2

To elaborate the answer from @Ingo: please consider using the link ln -s /run/systemd/resolve/stub-resolv.conf resolv.conf instead of the link to /run/systemd/resolve/resolv.conf. This enable the "integrated" DNS stub and enables things like per-interface DNS server which could be important if you use VPNs that provide their own DNS server with non-public ...


2

After some years there have been found a solution to this specific problem with Raspberry Pi. You very clearly described that you want to have a bridge on the RasPi but this cannot be done with a WiFi client connection to the router. For this it must supported by the WiFi chip but it doesn't. For further information about this look at Raspberry Pi WiFi to ...


2

@Giovanni - not sure if you have resolved the issue connecting your RPi3 to your Macbook Air. I had the same issue but I'm using RPi3B+ and Macbook Pro (2015) using thunderbolt-ethernet adapter. Here's what I did to successfully connect my RPi3B+ to my Macbook Pro via the thunderbolt-ethernet adapter. 1. In the System Preferences > Network > ...


2

As far as I see you want to execute a bash script at startup that only runs about 3 minutes and that accesses a remote web site. So main condition is that the network must be online. We check this with the network-online.target. To have a clean starting point I suggest to start over again with a fresh flashed Raspbian Stretch Lite. Then create a new service ...


2

To have an answer, here is a compilation from the comments. Having a wired ethernet connection and no HDMI cable may help to get cooler, but the big factor is going to be the ambient air temp where its being placed, and how much airflow its gets. The pi will throttle itself and even shutdown if the core themp gets to high. I would put it in place and run it ...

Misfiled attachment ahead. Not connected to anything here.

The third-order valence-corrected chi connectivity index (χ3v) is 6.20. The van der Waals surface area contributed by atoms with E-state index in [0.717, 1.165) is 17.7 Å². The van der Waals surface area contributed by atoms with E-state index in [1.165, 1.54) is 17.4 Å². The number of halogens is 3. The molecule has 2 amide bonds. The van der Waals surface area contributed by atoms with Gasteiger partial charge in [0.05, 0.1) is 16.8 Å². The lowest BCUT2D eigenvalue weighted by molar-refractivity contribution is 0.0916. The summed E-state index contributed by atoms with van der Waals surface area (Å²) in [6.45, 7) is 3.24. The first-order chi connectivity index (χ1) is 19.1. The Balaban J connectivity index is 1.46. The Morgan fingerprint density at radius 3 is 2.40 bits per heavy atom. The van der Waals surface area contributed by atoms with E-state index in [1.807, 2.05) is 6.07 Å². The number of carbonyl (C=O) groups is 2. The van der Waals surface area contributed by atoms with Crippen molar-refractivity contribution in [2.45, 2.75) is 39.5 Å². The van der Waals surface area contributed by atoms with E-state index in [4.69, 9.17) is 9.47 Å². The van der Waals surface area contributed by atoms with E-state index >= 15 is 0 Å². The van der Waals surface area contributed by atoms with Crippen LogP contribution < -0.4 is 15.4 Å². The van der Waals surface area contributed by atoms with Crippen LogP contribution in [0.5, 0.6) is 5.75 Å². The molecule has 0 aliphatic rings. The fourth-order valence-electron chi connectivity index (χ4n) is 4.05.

2

I don't foresee any operations that should make it heat up though, just wanting to look after it You are probably being paranoid. Pi's are made to run 24/7, and like most other computers, there are some built-in defences against overheating: The firmware will throttle the CPU when it exceeds 80℃. Further, chips in general are rated in such a way that ...


2

Here is a small bash script that you can call with cron, for example every 30 seconds. #!/bin/bash COUNT=3 INTERVAL=1 for ((i=COUNT; i>0; i--)); do /bin/ping -c1 -n 8.8.8.8 >/dev/null 2>&1 [ $? -eq 0 ] && exit 0 sleep $INTERVAL done /sbin/reboot This will look $COUNT times if ping returns without error. If so the script ...


2

I suspect the HAT you're looking for is the PiJack HAT, although intended for the Pi Zero I see no reason why it couldn't be persuaded to work on your Pi 3. Otherwise you may need to roll-your-own HAT using something like an ENC28J60 to give you an ethernet port over SPI and then implement some drivers. Finally, a controversial suggestion: have you thought ...


2

Jeff Geerling has published some test results here, and has measured approx. 224 Mbps using iperf. I can't explain why your results don't match his, but a thorough reading of his results may suggest something to you. Other than cabling issues, two potential limitations could be: The USB bus is not dedicated to Ethernet: i.e. if you are using the USB for ...


2

I wanted to update this with what I found to work in case any lost and weary Googlers are running into this issue. Thanks to @Ingo for the link references metrics. I had no luck in adjusting the metric values for each connection, although this is due to my limited understanding of how internet connections work under the hood. After some other searching, ...


2

Seems there are to many components that have to play together: dhcpcd, ifupdown, hostapd and maybe dnsmasq and bridge-utils. I have a suggestion to reduce complexity with using systemd-networkd. It is available by default on Raspbian and has everything built-in, no need to install any additional helpers. Here is a setup with a bridge that I have tested for ...


2

First there is no need to worry about the used ethernet cable. It doesn't matter if you use a straight forward or a cross over cable. Nearly all devices since years are able to detect this including Raspberry Pi. Because it is unclear what you want to do, I can only give some general ideas. What does it mean "sending a datastream"? Do you want to send data ...


2

If you have dnsmasq installed you can verify with: sudo netstat -laputeno|grep 67 If it is the case: sudo systemctl disable dnsmasq sudo systemctl stop dnsmasq sudo systemctl start isc-dhcp-server should work